– JF

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We aren’t really left with any options. It’s at the point if we want health in our lives, we have to work for it. What we need to do is sit down and figure out the dietary needs of everyone who wants to be involved, plot out who will be in charge of what, and figure out an effective timeline that will keep everyone fed through the winter months. I’ll set up a wiki and link it to the SCOD group.

I’ll be hunting a fair bit this season. I can work to provide deer and turkey at the least. I’m good for beans and corn as well. the more the merrier. I’m going to create this as a private wiki, so I just need email addresses for those to be added.

So who (around here) would like to buckle down with me in a cooperative to feed all our families on organic, home-grown, locally raised, or locally hunted food? We’ll need to cover all areas – protein (meat and non-meat sources), eggs, fruits, vegetables, and grains. Mushroom growers are also welcome!”

– JT

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(see modern economic theory article – Post-Bubble Recession Economics)

Drogo’s Chili Soup

Posted in Food & Drink with tags , , , , , , , , , , , on December 20, 2013 by Drogo

Drogo’s Chili for a Large Pot:

3 cans of beans, 1 can tomato sauce or diced tomatoes, 1 soup spoon of Garlic, 1 soup spoon of Chili powder, 1 soup spoon of veggie oil, 1 soup spoon of Oregano or other herb, and a bit of beer.

No straining, no worries. All organic of course. Simple because it is mostly beans, tomatoes, and spices.  Cook to boil, then simmer 20 minutes.

Plant Strong Summary

Posted in Food & Drink with tags , , , , , , on February 6, 2013 by Drogo

I have reviewed evidence about one’s nutrition and dietary choices and have come this conclusion: The best diet is a whole food, plant based, diet without meat, dairy or eggs. It also must be as free as possible from processing and artificiality and without any added oils.

In my view this applies in all cases, however it is limited by certain factors (such as climate, location, culture, governmental restrictions, etc) which can make it difficult to apply these dietary principles.

The reasons for making a change to this way of eating to me come down to four broad reasons with growing scientific data to support each one. They are:

1. Better for the environment.

2. It is more humane.

3. It is healthier for your body and helps fight off disease.

4. Improves and refines your sense of taste.

Each of these reasons is packed with a multitude of different sub-issues, good reasons, and evidence to support it. Evidence to the contrary I have found to have roots in propaganda supported by big business who have more interest in making profit by promoting their products and squashing any real data that will make a difference in helping humanity.

     –    Sir Jeffy of SCOD

Wok Cooking (Stir-Fry)

Posted in Food & Drink, Organic Gardens with tags , , , , , , , , , on February 16, 2012 by Drogo

Stir-frying in a large Wok or Frying Pan

This shows the variety of colors, before all the large green leaves are added.

Here is how I divided the amounts of veggies before adding them to the tofu I first cooked on olive oil at the bottom of the pan.

I filled the Wok entirely with these items, and they mostly steamed without burning, due to their internal juices. I cooked them with olive oil, butter, and seasonings.

Then served this on plates of Rice.

 

 

 

30 Million Tons of Free Food!!! Want Not, Waste Not America

Posted in Cooperatives / Communities / Networks / Travels with tags , , , , , , , , , , , , , , , , , on September 7, 2011 by Drogo

Americans waste an estimated 27 percent of the food available for consumption (according to a government study). Unopened food waste happens at supermarkets, restaurants, cafeterias and home kitchens. For every citizen of modern America a pound of perfectly edible food is thrown out every day. That means 30 million tons of food is wasted each year (according to the EPA). Donating excess food to Civic Cooperatives is SCOD, because it may sustain civilization in your area a bit longer against hordes of starving ex-consumer victims of the perpetual Recession/Terror-War!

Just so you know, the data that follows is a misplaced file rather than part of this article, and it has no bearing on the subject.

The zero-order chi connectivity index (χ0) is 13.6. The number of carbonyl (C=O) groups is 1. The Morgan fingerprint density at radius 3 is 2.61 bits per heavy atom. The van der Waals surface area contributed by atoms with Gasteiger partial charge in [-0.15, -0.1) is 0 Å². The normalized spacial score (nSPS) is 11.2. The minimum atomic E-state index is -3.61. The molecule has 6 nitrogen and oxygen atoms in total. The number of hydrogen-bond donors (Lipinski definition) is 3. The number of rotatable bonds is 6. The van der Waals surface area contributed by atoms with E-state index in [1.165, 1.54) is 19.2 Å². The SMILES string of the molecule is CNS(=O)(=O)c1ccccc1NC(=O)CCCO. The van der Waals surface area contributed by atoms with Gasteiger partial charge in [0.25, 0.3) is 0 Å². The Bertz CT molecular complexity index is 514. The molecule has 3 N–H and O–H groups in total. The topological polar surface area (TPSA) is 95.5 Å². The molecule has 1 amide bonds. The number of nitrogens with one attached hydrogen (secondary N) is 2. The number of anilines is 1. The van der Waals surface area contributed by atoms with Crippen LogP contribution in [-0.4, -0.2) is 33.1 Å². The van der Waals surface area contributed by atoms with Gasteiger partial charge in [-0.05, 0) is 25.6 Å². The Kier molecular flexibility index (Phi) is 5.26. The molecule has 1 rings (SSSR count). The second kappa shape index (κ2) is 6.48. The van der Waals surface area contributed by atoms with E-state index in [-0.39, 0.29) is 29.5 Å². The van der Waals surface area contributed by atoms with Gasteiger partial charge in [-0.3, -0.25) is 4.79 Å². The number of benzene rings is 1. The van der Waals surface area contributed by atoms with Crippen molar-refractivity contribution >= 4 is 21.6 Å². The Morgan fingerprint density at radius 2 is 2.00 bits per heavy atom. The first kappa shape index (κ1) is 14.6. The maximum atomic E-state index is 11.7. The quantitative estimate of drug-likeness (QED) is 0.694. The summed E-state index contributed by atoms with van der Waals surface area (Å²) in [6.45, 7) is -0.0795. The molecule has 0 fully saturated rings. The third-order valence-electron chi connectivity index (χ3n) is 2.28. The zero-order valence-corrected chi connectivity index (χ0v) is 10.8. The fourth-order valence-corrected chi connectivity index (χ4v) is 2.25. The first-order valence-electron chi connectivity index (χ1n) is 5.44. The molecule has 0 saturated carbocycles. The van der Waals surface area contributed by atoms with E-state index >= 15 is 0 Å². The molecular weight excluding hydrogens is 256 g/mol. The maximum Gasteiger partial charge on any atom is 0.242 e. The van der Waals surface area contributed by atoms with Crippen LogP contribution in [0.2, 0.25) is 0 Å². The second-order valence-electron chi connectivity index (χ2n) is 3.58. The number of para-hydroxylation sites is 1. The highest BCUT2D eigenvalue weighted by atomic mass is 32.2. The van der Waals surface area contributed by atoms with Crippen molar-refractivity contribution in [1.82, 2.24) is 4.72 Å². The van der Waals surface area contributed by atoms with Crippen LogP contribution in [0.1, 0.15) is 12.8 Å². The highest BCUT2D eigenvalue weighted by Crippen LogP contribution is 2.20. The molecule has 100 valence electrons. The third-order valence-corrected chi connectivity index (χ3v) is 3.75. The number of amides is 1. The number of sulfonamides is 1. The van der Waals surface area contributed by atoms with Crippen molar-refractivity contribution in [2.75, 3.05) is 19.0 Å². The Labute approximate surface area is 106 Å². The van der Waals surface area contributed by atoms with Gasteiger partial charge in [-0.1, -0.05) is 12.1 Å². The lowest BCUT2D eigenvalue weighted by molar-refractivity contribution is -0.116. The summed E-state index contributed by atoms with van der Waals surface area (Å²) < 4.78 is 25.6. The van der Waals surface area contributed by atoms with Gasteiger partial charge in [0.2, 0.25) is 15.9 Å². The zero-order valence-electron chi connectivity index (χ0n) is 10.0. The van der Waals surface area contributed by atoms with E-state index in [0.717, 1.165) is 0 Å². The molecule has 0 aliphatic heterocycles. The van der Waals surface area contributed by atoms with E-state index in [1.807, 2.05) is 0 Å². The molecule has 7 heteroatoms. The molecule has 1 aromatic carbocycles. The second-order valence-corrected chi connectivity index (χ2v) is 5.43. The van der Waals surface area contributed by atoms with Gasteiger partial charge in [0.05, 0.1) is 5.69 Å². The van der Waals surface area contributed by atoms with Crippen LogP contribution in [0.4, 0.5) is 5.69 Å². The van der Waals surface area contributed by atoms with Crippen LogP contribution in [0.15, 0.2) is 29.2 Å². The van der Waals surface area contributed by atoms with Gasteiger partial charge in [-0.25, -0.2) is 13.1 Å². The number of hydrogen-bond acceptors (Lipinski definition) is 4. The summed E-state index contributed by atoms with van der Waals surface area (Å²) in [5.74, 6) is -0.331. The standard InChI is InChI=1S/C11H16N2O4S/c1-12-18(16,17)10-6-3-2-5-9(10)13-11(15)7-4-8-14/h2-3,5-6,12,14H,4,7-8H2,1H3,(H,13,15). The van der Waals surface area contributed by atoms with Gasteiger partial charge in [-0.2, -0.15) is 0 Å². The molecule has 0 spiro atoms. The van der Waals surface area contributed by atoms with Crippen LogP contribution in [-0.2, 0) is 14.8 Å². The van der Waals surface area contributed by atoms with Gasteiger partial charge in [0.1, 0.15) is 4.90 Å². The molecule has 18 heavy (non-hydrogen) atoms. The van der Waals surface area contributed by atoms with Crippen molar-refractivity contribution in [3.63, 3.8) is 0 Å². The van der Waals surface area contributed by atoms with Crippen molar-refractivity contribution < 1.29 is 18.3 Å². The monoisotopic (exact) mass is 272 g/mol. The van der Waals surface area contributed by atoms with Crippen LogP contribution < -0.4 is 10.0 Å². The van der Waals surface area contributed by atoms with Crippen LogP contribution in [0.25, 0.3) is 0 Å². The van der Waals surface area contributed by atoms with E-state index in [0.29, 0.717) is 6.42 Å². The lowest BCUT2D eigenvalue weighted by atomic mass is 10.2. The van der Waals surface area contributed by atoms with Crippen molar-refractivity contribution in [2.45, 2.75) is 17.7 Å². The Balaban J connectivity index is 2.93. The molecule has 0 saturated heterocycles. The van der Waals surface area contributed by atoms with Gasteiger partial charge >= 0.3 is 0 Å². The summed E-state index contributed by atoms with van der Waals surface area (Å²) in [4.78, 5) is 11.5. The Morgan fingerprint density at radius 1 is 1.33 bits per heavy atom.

Frederick City Soup Kitchen

Feeding Those In Need

Free Food in Frederick, Maryland

Frederick Community Action Agency
100 South Market Street
Frederick, Maryland 21701
301-600-1506

Food Donations:

Frederick Soup Kitchen accepts FOOD donations (including bread): The building is open Monday-Friday 8-4 and Monday and Wednesday evenings 6-9pm; but 24/7 drop off on loading dock.

Soup Kitchen Operation:

The Soup Kitchen Program provides a full evening meal, seven nights a week from 5:30 to 6:30 p.m. to anyone in need of a hot, nutritious meal. Most of the men, women and children using the Soup Kitchen are homeless, but some are very low-income renters (including senior citizens) who come to the FCAA for a free meal in order to help make ends meet. The Soup Kitchen Program has been in continuous operation by the Frederick Community Action Agency (FCAA) since 1984. Volunteers are needed Monday through Friday from approximately 5:00 to 7:00 p.m. to set-up and serve meals (we have a paid cook during the week) and then to clean up the dishes and kitchen area after the meal is finished. Groups of volunteers (e.g., religious institutions, civic groups, companies, and other organizations) are used to staff the Community Kitchen on weekends (Saturdays and Sunday) and on major holidays. Groups are responsible for cooking, serving and cleaning-up after the evening meal.

Directions:

Route 355 (Market Street); bear left onto Market Street and turn right at the fourth traffic light onto East All Saints Street. The Frederick Community Action Agency is located at the corner of East All Saints and South Market Streets. one block before Carroll Creek intersects Market Str.

Just pull into the parking lot and the loading dock is on the right.

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Additionally:

Foodbank Program

The Foodbank Program operated by the Frederick Community Action Agency (FCAA) provides a 3- to 5-day supply of food to families and individuals who are facing an economic crisis and cannot afford to buy their groceries. The FCAA Foodbank serves between 300 to 400 households each month ranging from very low-income families who use the foodbank on a regular basis to moderate-income families who are facing a financial crisis and need food assistance. Volunteers are needed to: 1) sort food and re-stock the foodbank shelves; 2) hand-out groceries to families using the foodbank; 3) perform data entry on the computer system to track the number of families using the foodbank; and 4) perform light maintenance around the foodbank (e.g., wiping down shelves, recycling cardboard boxes, etc.).

 

* information from website and email from Coordinator Sarah McAleavy